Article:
Recasting the Machine Age
Henry Ford's Village Industries
The story of how Henry Ford created a new model of small-scale industrial production
Recasting the Machine Age recounts the history of Henry Ford's efforts to shift the production of Ford cars and trucks from the large-scale factories he had pioneered in the Detroit area to nineteen decentralized, small-scale plants within sixty miles of Ford headquarters in Dearborn. The visionary who had become famous in the early twentieth century for his huge and technologically advanced Highland Park and River Rouge complexes gradually changed his focus beginning in the teens and continuing until his death in 1947.
Ford may well have been motivated to spend great sums on the village industries in part to prevent the unionization of his company. But these industrial experiments represented much more than “union busting.” They were significant examples of profound social, cultural, and ideological shifts in America between the World Wars as reflected in the thought and practice of one notable industrialist.
Howard P. Segal recounts the development of the plants, their fate after Ford's death, their recent revival as part of Michigan's renewed appreciation of its industrial heritage, and their connections to contemporary efforts to decentralize high-tech working and living arrangements.
"Howard P. Segal has written an important book that extends the scholarship of both the history of technology in America as well as its utopian ideals."—H-Net Reviews
"This carefully written, thoroughly documented book combines extensive archival sources with broad coverage of the secondary literature. It goes beyond the specifics of the village industries to provide a window on the social, economic, and political debates of the interwar period as it related to technology, or as Segal refers to it, the ‘machine age.' Historians, sociologists, geographers, economists, and political scientists who want an overview of the period from the perspective of technology, which Segal has covered in other fine works on the subject, will gain insight from this book."—The Historian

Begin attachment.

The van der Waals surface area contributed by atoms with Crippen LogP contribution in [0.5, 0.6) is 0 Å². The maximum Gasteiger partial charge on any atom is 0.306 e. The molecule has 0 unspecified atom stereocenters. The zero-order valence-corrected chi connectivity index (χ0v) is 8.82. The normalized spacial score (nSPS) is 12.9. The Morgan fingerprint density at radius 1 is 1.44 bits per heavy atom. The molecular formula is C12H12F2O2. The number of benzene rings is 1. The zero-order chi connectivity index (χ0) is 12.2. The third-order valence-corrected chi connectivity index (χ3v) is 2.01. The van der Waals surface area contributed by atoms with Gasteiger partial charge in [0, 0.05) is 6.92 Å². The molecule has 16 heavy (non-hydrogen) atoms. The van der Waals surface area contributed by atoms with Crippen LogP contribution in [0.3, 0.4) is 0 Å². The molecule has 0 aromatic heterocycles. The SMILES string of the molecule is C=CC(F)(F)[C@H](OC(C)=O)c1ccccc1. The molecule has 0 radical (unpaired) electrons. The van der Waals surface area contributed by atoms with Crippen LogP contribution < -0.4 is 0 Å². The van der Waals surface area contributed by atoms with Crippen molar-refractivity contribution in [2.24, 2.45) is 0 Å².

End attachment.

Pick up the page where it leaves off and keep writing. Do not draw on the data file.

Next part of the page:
"Segal's narrative runs counter to much that is commonly written and said about Henry Ford. If there is a moral to the story, it is that remarkable things can happen in the unlikeliest places. In Recasting the Machine Age, Ford the reformer overshadows Ford the autocrat. It is a compelling thesis backed by compelling evidence."—Merrit Roe Smith, ISIS
"A thoughtful analysis of decentralization in the machine age . . . provides a valuable context to explain why auto companies are building their factories in small southern towns and why all types of industries are ‘outsourcing' their work all over the globe. Segal shows that Ford was a precursor of this new world."—Journal of American History